Attitudes on the American Left toward foreign migrants differ widely from attitudes toward domestic migrants, especially in big cities on the West Coast. Liberal cities are known for locals who are dedicated to preserving liberal city culture. In Portland, Oregon, for example, there’s an effort to “Keep Portland Weird.” Other cities in the Pacific Northwest have similar efforts, and locals joke that residents ought to tell their friends and neighbors that the region is terrible, rainy, cold, and expensive—so that they will be dissuaded from moving there.
Yet they picket in the big cities to institute sanctuary city policy. There’s a disconnect.
Further to this disconnect, many big cities on the West Coast struggle with extremely high rates of homelessness and property crime, not to mention sky-high housing costs. What could possibly be the argument for inviting more people to compete for jobs and housing, especially those without legal status or Social Security Numbers, when citizens in these cities are already struggling and some living in tent cities? The desire to dissuade domestic migrants from moving to the West Coast is logical, until juxtaposed with the desire to create sanctuary cities there.
Nobody is considered a bigot for talking openly about not wanting ignorant Christians from the South moving to the West Coast. While the West Coast is commonly regarded by the locals as a distinct culture (many even support secession), it is not considered prejudicial or illiberal to make general negative conclusions about other parts of the country, also considered to be distinct cultures. West Coast liberals consider nationalistic policies, such as legal immigration, border security, national security, and similar policies, to be bigoted—but this is often not reflected in their attitudes about fellow Americans. They openly express fear that people from around the US will move in and dilute their culture, but wantonly invite anyone from outside the US to seek sanctuary in their cities. There’s no understanding on the left for people seeking to conserve national borders or culture, despite a clear desire on the part of many leftists to conserve their own sub-cultures.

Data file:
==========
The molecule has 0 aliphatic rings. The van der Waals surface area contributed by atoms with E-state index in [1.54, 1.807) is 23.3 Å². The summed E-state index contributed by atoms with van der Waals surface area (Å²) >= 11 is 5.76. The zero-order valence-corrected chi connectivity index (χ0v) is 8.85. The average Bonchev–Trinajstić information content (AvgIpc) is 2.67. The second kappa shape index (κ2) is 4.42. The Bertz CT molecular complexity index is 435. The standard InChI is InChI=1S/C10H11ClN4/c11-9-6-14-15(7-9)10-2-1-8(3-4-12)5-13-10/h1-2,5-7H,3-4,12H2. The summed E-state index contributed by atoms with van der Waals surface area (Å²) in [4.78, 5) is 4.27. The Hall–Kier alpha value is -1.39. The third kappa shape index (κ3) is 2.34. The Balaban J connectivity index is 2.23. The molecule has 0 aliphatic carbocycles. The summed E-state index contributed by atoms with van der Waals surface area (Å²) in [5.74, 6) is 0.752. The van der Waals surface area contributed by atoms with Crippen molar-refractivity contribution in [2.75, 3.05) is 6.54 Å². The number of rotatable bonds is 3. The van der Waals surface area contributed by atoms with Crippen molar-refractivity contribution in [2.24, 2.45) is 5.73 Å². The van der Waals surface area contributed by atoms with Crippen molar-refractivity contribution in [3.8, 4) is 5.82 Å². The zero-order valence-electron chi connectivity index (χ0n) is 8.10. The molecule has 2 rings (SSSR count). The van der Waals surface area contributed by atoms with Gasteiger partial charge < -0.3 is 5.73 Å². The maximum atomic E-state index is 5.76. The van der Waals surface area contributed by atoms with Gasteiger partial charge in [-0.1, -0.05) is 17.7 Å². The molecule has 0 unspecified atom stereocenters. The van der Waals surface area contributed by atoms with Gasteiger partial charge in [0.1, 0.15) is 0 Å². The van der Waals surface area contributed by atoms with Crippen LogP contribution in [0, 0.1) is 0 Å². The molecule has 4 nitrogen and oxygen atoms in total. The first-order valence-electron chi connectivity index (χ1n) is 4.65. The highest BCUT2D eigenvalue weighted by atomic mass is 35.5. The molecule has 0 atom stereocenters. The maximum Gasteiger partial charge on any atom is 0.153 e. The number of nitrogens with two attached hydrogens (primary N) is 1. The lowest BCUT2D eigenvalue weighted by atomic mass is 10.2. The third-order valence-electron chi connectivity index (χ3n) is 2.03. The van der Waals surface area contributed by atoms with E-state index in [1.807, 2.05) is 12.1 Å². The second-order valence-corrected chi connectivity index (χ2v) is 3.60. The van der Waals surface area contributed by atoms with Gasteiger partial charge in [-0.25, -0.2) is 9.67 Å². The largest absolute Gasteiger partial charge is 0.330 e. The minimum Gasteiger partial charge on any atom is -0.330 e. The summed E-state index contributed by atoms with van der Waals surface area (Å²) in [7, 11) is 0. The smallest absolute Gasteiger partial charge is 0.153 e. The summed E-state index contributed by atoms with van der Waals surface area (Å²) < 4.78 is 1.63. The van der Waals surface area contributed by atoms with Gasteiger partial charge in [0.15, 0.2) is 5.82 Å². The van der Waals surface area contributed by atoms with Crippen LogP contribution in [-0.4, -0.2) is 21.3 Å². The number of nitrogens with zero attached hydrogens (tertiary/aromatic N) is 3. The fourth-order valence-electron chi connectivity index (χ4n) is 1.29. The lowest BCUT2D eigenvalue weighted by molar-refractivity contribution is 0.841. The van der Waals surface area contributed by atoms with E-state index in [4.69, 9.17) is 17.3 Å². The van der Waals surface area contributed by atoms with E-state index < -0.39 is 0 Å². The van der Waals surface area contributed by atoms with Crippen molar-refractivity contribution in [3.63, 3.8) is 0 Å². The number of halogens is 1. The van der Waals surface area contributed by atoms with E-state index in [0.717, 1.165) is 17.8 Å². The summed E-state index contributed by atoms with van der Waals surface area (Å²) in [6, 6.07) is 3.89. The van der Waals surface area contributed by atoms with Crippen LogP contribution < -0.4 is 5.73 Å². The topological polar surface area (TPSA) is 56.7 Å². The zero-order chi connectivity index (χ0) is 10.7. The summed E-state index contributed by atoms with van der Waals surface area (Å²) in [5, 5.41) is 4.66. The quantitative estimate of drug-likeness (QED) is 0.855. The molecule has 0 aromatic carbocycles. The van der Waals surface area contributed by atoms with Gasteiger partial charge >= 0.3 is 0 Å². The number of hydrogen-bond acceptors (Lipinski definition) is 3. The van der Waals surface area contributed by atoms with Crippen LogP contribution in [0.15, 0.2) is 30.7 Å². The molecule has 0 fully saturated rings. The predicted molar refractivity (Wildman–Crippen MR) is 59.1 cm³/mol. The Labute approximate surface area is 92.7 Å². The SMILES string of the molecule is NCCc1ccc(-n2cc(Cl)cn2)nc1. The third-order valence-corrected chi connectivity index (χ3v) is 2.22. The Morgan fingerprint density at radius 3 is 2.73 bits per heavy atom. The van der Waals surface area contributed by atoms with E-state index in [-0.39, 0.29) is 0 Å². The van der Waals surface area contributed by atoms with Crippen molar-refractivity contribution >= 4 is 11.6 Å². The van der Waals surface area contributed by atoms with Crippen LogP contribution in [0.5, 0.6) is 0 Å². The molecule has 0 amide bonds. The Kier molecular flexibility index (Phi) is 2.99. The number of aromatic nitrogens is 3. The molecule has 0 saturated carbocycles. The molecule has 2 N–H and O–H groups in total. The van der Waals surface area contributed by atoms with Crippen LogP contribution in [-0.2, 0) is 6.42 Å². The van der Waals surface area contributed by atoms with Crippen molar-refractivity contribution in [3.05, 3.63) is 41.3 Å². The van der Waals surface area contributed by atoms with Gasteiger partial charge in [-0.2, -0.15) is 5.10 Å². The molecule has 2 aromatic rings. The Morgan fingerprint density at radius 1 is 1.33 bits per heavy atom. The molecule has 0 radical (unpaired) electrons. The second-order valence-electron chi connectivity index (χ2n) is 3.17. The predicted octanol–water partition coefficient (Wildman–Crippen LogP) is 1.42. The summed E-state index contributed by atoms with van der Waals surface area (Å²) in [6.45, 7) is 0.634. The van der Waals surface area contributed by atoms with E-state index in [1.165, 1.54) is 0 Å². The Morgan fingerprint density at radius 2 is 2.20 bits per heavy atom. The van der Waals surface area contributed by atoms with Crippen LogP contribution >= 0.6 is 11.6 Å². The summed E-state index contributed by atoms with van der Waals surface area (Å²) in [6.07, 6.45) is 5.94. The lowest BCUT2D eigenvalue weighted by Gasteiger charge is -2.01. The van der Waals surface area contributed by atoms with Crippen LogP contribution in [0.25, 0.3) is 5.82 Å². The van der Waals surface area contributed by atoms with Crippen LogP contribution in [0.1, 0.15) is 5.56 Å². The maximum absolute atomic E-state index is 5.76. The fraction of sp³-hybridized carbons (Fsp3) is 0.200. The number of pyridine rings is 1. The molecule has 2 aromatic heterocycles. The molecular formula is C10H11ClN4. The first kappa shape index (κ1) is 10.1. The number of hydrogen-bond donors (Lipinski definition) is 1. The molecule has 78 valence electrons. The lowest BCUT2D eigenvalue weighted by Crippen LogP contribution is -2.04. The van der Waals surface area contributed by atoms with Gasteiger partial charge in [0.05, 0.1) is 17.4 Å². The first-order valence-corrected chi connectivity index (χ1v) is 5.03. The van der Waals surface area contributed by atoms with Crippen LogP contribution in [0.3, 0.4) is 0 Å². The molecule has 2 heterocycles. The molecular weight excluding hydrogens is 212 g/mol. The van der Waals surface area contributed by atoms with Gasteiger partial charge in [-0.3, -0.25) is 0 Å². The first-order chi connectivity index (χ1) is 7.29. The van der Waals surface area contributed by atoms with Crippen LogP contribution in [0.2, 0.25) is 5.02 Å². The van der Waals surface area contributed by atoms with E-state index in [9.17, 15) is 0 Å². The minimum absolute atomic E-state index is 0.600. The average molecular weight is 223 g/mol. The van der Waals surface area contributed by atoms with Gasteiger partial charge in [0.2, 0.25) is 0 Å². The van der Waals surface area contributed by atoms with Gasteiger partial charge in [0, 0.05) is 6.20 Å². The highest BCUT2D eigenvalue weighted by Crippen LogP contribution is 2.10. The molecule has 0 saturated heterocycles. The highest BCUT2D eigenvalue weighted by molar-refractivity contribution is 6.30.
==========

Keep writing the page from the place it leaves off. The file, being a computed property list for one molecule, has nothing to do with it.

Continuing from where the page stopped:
Perhaps the cause of this apparent favoritism is familiarity. Americans are familiar with other Americans (or at least think they are), and strong regional prejudices exist in the US. People in the Midwest think the coasts are backward, and vice versa. Everybody has an opinion about the South, even those who haven’t been there (especially those who haven’t been there). On the other hand, most people don’t actually know much about other cultures outside the US. There’s not as much familiarity with those cultures as with domestic cultures. The strong attitudes and prejudicial assumptions about other cultures end at the national borders, and any that exist are kept at bay by the cultural unacceptability of expressing them, or even sounding like one is expressing them, to the extent that anything less than calling for sanctuary city policy is deemed intolerant by the American Left.
People with this bias don’t actually love their neighbors; they hate their neighbors, and they blindly love strangers.
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